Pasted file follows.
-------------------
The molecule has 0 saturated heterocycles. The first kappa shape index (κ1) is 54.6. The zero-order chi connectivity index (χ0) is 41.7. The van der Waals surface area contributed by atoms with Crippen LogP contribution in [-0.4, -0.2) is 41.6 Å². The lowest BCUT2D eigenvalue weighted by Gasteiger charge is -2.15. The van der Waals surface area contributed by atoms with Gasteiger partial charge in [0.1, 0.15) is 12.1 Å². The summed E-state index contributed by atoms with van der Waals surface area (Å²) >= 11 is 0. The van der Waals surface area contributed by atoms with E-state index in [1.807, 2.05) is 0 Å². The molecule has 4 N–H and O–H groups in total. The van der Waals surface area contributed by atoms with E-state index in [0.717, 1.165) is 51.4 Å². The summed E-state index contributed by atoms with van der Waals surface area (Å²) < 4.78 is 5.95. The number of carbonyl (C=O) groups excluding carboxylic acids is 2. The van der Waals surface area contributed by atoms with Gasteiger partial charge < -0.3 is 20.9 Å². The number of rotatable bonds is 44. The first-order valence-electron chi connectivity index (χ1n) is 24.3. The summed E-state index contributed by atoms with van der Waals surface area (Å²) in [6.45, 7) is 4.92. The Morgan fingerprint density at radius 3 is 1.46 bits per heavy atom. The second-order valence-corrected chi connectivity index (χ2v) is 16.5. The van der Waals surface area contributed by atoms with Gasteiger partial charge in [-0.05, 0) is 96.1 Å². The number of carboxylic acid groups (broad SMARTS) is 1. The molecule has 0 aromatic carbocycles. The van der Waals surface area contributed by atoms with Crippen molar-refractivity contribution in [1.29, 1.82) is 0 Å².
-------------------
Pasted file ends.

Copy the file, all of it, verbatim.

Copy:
The molecule has 0 saturated heterocycles. The first kappa shape index (κ1) is 54.6. The zero-order chi connectivity index (χ0) is 41.7. The van der Waals surface area contributed by atoms with Crippen LogP contribution in [-0.4, -0.2) is 41.6 Å². The lowest BCUT2D eigenvalue weighted by Gasteiger charge is -2.15. The van der Waals surface area contributed by atoms with Gasteiger partial charge in [0.1, 0.15) is 12.1 Å². The summed E-state index contributed by atoms with van der Waals surface area (Å²) >= 11 is 0. The van der Waals surface area contributed by atoms with E-state index in [1.807, 2.05) is 0 Å². The molecule has 4 N–H and O–H groups in total. The van der Waals surface area contributed by atoms with E-state index in [0.717, 1.165) is 51.4 Å². The summed E-state index contributed by atoms with van der Waals surface area (Å²) < 4.78 is 5.95. The number of carbonyl (C=O) groups excluding carboxylic acids is 2. The van der Waals surface area contributed by atoms with Gasteiger partial charge < -0.3 is 20.9 Å². The number of rotatable bonds is 44. The first-order valence-electron chi connectivity index (χ1n) is 24.3. The summed E-state index contributed by atoms with van der Waals surface area (Å²) in [6.45, 7) is 4.92. The Morgan fingerprint density at radius 3 is 1.46 bits per heavy atom. The second-order valence-corrected chi connectivity index (χ2v) is 16.5. The van der Waals surface area contributed by atoms with Gasteiger partial charge in [-0.05, 0) is 96.1 Å². The number of carboxylic acid groups (broad SMARTS) is 1. The molecule has 0 aromatic carbocycles. The van der Waals surface area contributed by atoms with Crippen molar-refractivity contribution in [1.29, 1.82) is 0 Å².